A courageous look at a personal hell
By Herman Goodden -- London Free Press
Publication Date January 24, 2002
The first time I heard of Donald D'Haene, I was editor of Scene magazine
and trying to work up some enthusiasm for that magazine's annual cover
Like a lot of fellows, I've always been indifferent to what strikes
me as the higher neurosis of high fashion. Hemlines could go up or down
or straight to the dumper for all I cared. I shouldn't have been on the
committee to choose that year's winner, because, frankly, I didn't know
what we were looking for.
The big prize was a makeover, followed by a professional photo shoot.
This struck me as a kind of insanity. Having just chosen the best-looking
girl out of a pile of photos and CVs, we'd then pass her off to a small
army of beauticians, stylists and consultants, who'd work her over until
she looked like someone else. Where was the sense in that?
"Maybe we should be choosing the homeliest girl," I helpfully suggested.
"Someone who could actually use a few pointers in improving her appearance."
This was met with stony silence.
Then Donald D'Haene's rather unconventional submission landed on my
desk. He'd included one picture of himself as a very striking looking man
and another picture where he was beautifully decked out in a polka-dot
dress, complete with matching hat and white gloves.
What larks a guy like this would have with a makeover, I thought. He
might come out looking like Miss Universe or Mr. T. Though I was alone
in choosing D'Haene the winner, I made sure we ran his photos and gave
him honourable mention.
From that encounter, I deduced D'Haene was a remarkably open, funny
and confident young man, utterly comfortable with who he was.
So I was surprised a few years later when he responded to a column of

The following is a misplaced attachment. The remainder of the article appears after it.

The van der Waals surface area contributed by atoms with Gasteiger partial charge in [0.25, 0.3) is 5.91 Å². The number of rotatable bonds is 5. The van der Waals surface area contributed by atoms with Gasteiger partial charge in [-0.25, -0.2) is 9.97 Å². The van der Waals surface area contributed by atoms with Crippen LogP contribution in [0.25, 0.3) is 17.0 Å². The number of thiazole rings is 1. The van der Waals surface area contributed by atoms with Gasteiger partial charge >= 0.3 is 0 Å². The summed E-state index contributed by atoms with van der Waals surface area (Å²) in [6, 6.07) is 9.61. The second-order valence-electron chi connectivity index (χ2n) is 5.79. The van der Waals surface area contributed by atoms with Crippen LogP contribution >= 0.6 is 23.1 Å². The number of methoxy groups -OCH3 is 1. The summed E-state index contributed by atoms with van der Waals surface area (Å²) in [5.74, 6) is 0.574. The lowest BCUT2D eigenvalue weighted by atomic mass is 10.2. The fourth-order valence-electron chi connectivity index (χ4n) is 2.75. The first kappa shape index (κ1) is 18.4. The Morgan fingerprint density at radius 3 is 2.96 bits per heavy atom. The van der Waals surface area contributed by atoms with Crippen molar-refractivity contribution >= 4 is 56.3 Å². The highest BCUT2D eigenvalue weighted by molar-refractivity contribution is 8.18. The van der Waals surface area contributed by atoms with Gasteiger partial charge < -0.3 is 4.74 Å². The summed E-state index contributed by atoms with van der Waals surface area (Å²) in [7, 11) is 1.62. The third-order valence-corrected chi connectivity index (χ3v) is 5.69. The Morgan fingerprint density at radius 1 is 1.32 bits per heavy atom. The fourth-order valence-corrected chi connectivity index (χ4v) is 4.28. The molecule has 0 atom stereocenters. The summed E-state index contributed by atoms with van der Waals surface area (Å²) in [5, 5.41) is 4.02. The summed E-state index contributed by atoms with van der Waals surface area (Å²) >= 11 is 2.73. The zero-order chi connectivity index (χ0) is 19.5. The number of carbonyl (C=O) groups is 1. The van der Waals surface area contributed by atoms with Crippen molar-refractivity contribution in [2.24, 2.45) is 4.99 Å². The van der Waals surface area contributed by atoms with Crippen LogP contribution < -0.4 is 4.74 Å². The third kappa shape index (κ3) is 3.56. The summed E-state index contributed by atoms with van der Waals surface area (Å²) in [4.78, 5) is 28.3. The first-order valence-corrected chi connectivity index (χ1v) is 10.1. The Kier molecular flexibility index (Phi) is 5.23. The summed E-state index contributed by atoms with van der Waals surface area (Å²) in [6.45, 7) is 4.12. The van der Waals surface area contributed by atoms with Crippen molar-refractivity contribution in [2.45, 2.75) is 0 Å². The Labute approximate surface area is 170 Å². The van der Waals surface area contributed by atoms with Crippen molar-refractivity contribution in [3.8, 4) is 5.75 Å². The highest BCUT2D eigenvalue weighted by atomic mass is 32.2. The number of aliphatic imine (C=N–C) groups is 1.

mine in tones that struck me as humourless and shrill.
I'd skeptically examined a purported case of sexual assault where the
female "victim" had gone out at 2 a.m. with a former boyfriend with whom
she'd previously been intimate, had invited him back to her apartment where
they necked and removed articles of clothing and then the boy forced himself
on her while she thought she was only getting a backrub.
I certainly acknowledged the boy was a lout and was wrong to ignore
the girl's protestations, but insisted the blame for what I called this
"unconscious collision," rather than a "sexual assault," was at least somewhat
D'Haene was having none of that, insisting females were always in the
right in such cases and that it didn't matter how far things progressed
by mutual consent. The very second the girl didn't feel like it anymore,
the sexual episode must cease.
While his argument was legally correct, in behavioural terms it struck
me as one more dose of infantile feminist codswallop and I wondered why
this reasonable, affable man so feverishly subscribed to such a stilted
view of human responsibility.
Well, now I know. This week I've been reading the galley proofs of Father's
Touch, D'Haene's powerful memoir of growing up in a perfectly hellish home
under a monster of a dad who habitually forced himself sexually on three
of his four children -- two sons and a daughter. This appalling behaviour
dragged on for well over a decade, starting before Donald had any idea
what was going on and not stopping until he was in the thick of a torturously
confused and isolated adolescence.
By all rights, the book should be unrelievedly grim and certainly there
are bits that make the reader feel sick at heart.
But a large part of what makes Father's Touch such a compelling read
is the courage and decency this family maintains in escaping their father
and courageously striving to pull each other free of the wreckage.
The generosity of D'Haene's treatment of all his subjects is profoundly
moving. Once the prosecution of his dad is under way, he stares at his
father's mug shot and actually feels a measure of pity for the sadness
and shock in that face. If only the father had been fractionally capable
of the same when beholding his own innocent children.
To learn more about D'Haene's book on the Web, visit: www.fatherstouch.com
Herman Goodden is a London freelance writer. His column appears in Monday and Thursday's Opinion pages. Email Herman at firstname.lastname@example.org